A total of 982 people have been infected with Listeria, with 189 known to have died, in an outbreak in South Africa, according to the National Institute for Communicable Diseases. The outbreak was first detected in January 2018 when children attending a daycare centre at a Johannesburg hospital began to fall ill with the sickness. This prompted an investigation which found the Bacterium in sandwich meat in a fridge at the centre, then at the plant which produced that meat, an Enterprise Foods operated facility in Polokwane. Since this time instances of Listeria (which has an incubation period of up to two months) across South Africa have been linked to the plant, and there is concern that other countries may have been effected, as meat is exported across Southern Africa from the site, though to date only a single case outside South Africa (in Namibia) has been associated with the outbreak. The incident is currently the largest Listeria outbreak ever recorded, according to the World Health Organisation, and it is feared there may have been many more unreported cases, as Listeria only became a notifiable disease (a disease that requires doctors to report cases to the authorities) in South Africa in December 2018.
Processed meat products from the Enterprise Foods plant in Polokwane being removed from shop shelves in South Africa following a product recall. Siphiwe Sibeko/Reuters.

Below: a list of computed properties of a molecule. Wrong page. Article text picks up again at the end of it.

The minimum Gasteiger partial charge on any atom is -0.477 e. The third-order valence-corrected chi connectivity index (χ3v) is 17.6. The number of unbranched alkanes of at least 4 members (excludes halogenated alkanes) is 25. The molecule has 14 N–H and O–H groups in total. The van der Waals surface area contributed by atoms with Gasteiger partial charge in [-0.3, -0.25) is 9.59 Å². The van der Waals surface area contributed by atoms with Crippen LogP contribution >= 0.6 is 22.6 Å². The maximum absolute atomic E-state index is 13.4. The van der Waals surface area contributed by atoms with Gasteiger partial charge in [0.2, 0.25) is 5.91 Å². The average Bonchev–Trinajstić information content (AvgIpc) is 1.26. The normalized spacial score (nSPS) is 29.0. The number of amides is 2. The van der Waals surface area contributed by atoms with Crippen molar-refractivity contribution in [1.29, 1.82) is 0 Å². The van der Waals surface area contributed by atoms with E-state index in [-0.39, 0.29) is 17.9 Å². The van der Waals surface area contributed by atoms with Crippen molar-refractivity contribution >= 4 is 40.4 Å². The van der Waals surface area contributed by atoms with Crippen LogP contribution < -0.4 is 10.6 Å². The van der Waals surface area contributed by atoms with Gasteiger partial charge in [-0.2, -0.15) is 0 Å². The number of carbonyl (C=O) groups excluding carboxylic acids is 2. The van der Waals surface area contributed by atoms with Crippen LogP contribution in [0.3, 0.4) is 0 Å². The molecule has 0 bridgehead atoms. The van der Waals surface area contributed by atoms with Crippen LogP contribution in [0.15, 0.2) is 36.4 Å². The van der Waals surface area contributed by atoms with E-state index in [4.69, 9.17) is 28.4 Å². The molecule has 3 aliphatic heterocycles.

Listeria monocytogenes is a facultative anaerobic Bacterium (Bacterium that does not need oxygen to survive, but which is not poisoned by it either) that is one of the most common causes of food-poisoning in Humans, causing an estimated 1600 infections and 260 fatalities in the US each year. It is a form of Firmicutes, tough cell-walled Bacteria that produce endospores capable of surviving desiccation and other extreme conditions, making the Bacteria very hard to eradicate.
Electron micrograph of a flagellated Listeria monocytogenes Bacterium, Magnified 41 250 times. Centers for Disease Control and Prevention/Wikipedia.
Listeria monocytogenes is particularly associated with unpasteurised dairy products (such as raw milk cheeses), as it is primarily an infection of Ruminant Mammals. It can cause meningitis-type infections in Humans, and is particularly dangerous to the very old, very young and those with compromised immune systems. However it can also thrive in Human gastrointestinal tracts without harming the host (it is estimated that about 10% of people are infected) raising the possibility of direst Human-to-Human transmission.
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